In September 1910, George Bernard Shaw embarked from the coast of Kerry, south-west Ireland, in an open rowing boat. The five oarsmen plowed the waves for eight miles (12 km) and two hours before landing the playwright on the shore of an island that took his breath away.
In a letter, Shaw described Skellig Michael (Sceilg Mhichil), or the Great Skellig, as “the most fantastic and impossible rock in the world…where in south west gales the spray knocks stones out of the lighthouse keeper’s house, 160 feet above calm sea level.
“The Bass Rock [in Scotland’s Firth of Forth] is a mere lump in comparison: both the Skelligs are pinnacled, crocketed, spired, arched, caverned, minaretted; and these gothic extravagances are not curiosities of the islands: they are the islands: there is nothing else.
“I tell you the thing does not belong to any world that you and I have lived and worked in,” Shaw told his correspondent. “It is part of our dream world.”
No wonder the islands have fueled the fantasies of the Star Wars team, no strangers to Ireland. To get a sense of the sights that awed Shaw, anyone contemplating a trip to Skellig Michael need only peruse the ending of Star Wars VII: The Force Awakens (2015).
Rey (Daisy Ridley), accompanied by Chewbacca, sweeps through space to the oceanic planet Ahch-To—”played” in the film by Skellig Michael. Its precipitous crags and crenellations and the luminous seascapes are haunting.
On alighting, she ascends its ancient staircase to the summit, where the hooded figure awaiting her is Luke Skywalker (Mark Hamill). She gives to him the lightsaber that once belonged to his father Anakin.
The Star Wars team returned to Skellig Michael for further filming on The Last Jedi, which opens on December 15.
Rising to 714 feet (218 metres) above sea level, the steps climbed by Ridley were once ascended and descended by Skellig Michael’s ascetic monks; the island was home to St. Fionán’s Christian monastery between the 6th and 13th centuries. Probably no more than 12 monks lived on the island at any one time. The island’s isolation made it perfect for their devotions.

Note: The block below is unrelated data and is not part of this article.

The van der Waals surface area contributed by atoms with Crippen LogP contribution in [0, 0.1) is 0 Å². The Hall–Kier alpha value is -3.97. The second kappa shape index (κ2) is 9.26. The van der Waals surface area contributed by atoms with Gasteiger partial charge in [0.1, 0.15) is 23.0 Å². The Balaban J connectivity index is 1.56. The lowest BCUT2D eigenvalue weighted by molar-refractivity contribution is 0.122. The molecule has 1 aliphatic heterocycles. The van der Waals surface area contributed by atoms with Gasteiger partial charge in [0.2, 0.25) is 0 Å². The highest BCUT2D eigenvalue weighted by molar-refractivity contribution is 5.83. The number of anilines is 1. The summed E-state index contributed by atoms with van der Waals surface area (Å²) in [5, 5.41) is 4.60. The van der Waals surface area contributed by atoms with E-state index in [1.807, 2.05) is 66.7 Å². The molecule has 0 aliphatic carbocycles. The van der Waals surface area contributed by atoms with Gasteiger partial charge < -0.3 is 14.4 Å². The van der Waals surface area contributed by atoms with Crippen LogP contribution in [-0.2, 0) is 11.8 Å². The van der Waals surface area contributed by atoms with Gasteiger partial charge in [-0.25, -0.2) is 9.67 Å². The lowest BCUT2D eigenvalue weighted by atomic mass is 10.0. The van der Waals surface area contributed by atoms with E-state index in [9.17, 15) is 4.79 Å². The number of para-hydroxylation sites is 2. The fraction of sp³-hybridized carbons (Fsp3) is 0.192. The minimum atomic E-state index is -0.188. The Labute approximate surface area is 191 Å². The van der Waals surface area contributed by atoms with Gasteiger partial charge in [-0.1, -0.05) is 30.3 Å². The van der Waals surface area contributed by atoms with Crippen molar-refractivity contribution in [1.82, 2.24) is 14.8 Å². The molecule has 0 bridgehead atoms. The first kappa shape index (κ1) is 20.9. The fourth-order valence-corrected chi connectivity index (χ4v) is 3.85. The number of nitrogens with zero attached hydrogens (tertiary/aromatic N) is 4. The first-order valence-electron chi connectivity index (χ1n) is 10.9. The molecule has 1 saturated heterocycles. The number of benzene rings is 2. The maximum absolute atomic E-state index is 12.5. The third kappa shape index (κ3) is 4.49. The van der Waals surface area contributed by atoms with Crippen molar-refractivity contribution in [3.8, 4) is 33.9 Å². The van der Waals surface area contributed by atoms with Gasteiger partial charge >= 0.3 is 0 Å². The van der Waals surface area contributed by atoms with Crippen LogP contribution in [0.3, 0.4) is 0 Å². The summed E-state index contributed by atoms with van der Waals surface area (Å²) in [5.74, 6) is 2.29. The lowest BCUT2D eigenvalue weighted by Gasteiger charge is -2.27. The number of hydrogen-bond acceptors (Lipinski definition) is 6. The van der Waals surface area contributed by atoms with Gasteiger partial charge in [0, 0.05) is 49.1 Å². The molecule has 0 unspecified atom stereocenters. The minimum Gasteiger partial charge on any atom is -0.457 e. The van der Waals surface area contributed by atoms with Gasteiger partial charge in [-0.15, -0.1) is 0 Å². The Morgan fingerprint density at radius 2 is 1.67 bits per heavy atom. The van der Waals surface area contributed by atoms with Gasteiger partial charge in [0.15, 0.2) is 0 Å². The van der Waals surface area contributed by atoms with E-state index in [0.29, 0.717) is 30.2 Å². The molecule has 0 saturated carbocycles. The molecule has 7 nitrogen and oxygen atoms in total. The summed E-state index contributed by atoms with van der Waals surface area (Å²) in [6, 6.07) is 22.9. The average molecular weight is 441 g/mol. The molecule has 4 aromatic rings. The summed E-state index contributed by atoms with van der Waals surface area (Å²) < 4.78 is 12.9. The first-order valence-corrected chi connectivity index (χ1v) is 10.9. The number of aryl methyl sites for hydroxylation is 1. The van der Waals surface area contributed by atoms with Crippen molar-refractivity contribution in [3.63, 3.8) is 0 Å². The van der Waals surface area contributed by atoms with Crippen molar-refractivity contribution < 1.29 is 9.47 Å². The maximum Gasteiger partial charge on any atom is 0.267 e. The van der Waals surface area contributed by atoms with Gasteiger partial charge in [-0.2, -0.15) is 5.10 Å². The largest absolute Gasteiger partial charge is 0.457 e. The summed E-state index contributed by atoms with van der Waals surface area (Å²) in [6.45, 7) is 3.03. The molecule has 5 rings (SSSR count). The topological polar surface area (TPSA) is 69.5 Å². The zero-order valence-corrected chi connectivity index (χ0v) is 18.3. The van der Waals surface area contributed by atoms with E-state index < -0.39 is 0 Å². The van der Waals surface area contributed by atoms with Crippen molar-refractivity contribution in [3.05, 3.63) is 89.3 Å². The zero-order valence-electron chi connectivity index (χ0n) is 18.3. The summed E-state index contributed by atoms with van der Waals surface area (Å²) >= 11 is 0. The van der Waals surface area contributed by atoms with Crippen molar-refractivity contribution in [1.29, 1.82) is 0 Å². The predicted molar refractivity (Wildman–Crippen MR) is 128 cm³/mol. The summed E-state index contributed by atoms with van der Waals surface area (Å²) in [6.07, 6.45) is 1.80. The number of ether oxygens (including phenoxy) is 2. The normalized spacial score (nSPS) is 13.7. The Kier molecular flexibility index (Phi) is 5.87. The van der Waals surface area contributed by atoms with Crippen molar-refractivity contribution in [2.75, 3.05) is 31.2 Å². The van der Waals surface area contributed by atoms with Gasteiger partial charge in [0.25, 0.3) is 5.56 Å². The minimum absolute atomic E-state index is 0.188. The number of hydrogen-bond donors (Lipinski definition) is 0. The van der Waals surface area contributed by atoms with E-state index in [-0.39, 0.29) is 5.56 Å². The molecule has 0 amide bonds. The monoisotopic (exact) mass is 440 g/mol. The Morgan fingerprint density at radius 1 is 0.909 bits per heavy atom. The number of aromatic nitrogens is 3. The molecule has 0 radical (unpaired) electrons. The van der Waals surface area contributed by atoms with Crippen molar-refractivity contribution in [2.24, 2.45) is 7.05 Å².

The monks purified water in cisterns and grew vegetables in their gardens, toiling up and down the steps to get their morning catch of fish.
It wasn’t foreign marauders, but harsh weather and changes in the structure of the Irish church that caused Skellig Michael’s monks to relocate to Ballinskelligs Abbey on the Iveragh peninsula in Kerry.
When the monks abandoned Skellig Michael, they effectively returned it to its feathered owners. The islands are home to puffins (in late spring), storm petrels, kittiwakes, Arctic terns, black guillemots, razorbills, cormorants, as well as several species of gulls.
Travelers to the island today can marvel at the six remarkaby well-preserved clochán-style beehive cells in which the monks dwelled. They occupy a terraced shelf 114 feet (34 metres) short of the summit, along with two prayer rooms, oratories, stone crosses, and a church built in medieval times; there is also a hermitage.
Little Skellig, which does not permit visitors, is the second largest gannet colony in the world. Anyone considering a trip to Skellig Michael should be respectful of the delicate ecosystem that supports the bird life, as well as the fragility of some of the monastic structures.
In 1996, UNESCO inscribed Skellig Michael onto the World Heritage List. It may be visited between May and the end of September, weather conditions permitting.
Visiting the monastery requires climbing the 618 uneven steps and ascend over 600 feet (180 metres). No one should attempt the steep gradient when the steps are wet, or stray from the recognized pathways.
Not every one can zoom into Skellig Michael on a space craft. Boats depart from Knightstown, Portmagee, Ballinskelligs and Caherdaniel. Try Skelligs Rock (skelligsrock.com) at Portmagee for 10am departures in season.